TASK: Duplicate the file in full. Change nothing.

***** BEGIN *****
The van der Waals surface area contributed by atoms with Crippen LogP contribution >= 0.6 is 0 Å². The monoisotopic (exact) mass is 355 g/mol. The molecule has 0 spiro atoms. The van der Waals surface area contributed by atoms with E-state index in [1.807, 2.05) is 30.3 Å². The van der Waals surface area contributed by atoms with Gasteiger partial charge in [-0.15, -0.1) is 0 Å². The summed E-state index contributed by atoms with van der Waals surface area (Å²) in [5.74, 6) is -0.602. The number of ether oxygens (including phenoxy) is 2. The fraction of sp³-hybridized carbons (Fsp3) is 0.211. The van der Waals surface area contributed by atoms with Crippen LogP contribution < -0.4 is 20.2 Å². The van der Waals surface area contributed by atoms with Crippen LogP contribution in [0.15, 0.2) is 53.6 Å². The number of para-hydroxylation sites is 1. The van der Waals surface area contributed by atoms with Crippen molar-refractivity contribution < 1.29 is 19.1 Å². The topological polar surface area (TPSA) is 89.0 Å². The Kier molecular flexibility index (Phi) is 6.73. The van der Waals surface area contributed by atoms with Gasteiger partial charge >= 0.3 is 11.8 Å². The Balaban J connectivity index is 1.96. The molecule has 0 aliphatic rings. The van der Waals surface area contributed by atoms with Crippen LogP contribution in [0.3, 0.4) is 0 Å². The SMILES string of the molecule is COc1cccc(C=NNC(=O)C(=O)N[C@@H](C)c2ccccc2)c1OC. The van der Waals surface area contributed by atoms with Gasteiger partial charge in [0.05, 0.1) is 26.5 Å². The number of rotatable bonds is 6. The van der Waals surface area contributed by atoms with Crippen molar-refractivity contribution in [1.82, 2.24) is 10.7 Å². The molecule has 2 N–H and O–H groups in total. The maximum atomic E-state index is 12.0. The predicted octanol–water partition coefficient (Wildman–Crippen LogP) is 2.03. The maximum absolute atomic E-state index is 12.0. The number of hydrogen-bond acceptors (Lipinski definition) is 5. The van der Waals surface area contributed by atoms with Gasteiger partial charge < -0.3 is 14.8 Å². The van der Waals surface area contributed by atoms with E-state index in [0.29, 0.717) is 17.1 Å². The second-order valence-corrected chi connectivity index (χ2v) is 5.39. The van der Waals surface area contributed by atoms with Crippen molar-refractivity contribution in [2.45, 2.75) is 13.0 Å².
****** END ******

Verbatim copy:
The van der Waals surface area contributed by atoms with Crippen LogP contribution >= 0.6 is 0 Å². The monoisotopic (exact) mass is 355 g/mol. The molecule has 0 spiro atoms. The van der Waals surface area contributed by atoms with E-state index in [1.807, 2.05) is 30.3 Å². The van der Waals surface area contributed by atoms with Gasteiger partial charge in [-0.15, -0.1) is 0 Å². The summed E-state index contributed by atoms with van der Waals surface area (Å²) in [5.74, 6) is -0.602. The number of ether oxygens (including phenoxy) is 2. The fraction of sp³-hybridized carbons (Fsp3) is 0.211. The van der Waals surface area contributed by atoms with Crippen LogP contribution < -0.4 is 20.2 Å². The van der Waals surface area contributed by atoms with Crippen LogP contribution in [0.15, 0.2) is 53.6 Å². The number of para-hydroxylation sites is 1. The van der Waals surface area contributed by atoms with Crippen molar-refractivity contribution < 1.29 is 19.1 Å². The topological polar surface area (TPSA) is 89.0 Å². The Kier molecular flexibility index (Phi) is 6.73. The van der Waals surface area contributed by atoms with Gasteiger partial charge >= 0.3 is 11.8 Å². The Balaban J connectivity index is 1.96. The molecule has 0 aliphatic rings. The van der Waals surface area contributed by atoms with Crippen LogP contribution in [0.3, 0.4) is 0 Å². The SMILES string of the molecule is COc1cccc(C=NNC(=O)C(=O)N[C@@H](C)c2ccccc2)c1OC. The van der Waals surface area contributed by atoms with Gasteiger partial charge in [0.05, 0.1) is 26.5 Å². The number of rotatable bonds is 6. The van der Waals surface area contributed by atoms with Crippen molar-refractivity contribution in [1.82, 2.24) is 10.7 Å². The molecule has 2 N–H and O–H groups in total. The maximum atomic E-state index is 12.0. The predicted octanol–water partition coefficient (Wildman–Crippen LogP) is 2.03. The maximum absolute atomic E-state index is 12.0. The number of hydrogen-bond acceptors (Lipinski definition) is 5. The van der Waals surface area contributed by atoms with Gasteiger partial charge < -0.3 is 14.8 Å². The van der Waals surface area contributed by atoms with E-state index in [0.29, 0.717) is 17.1 Å². The second-order valence-corrected chi connectivity index (χ2v) is 5.39. The van der Waals surface area contributed by atoms with Crippen molar-refractivity contribution in [2.45, 2.75) is 13.0 Å².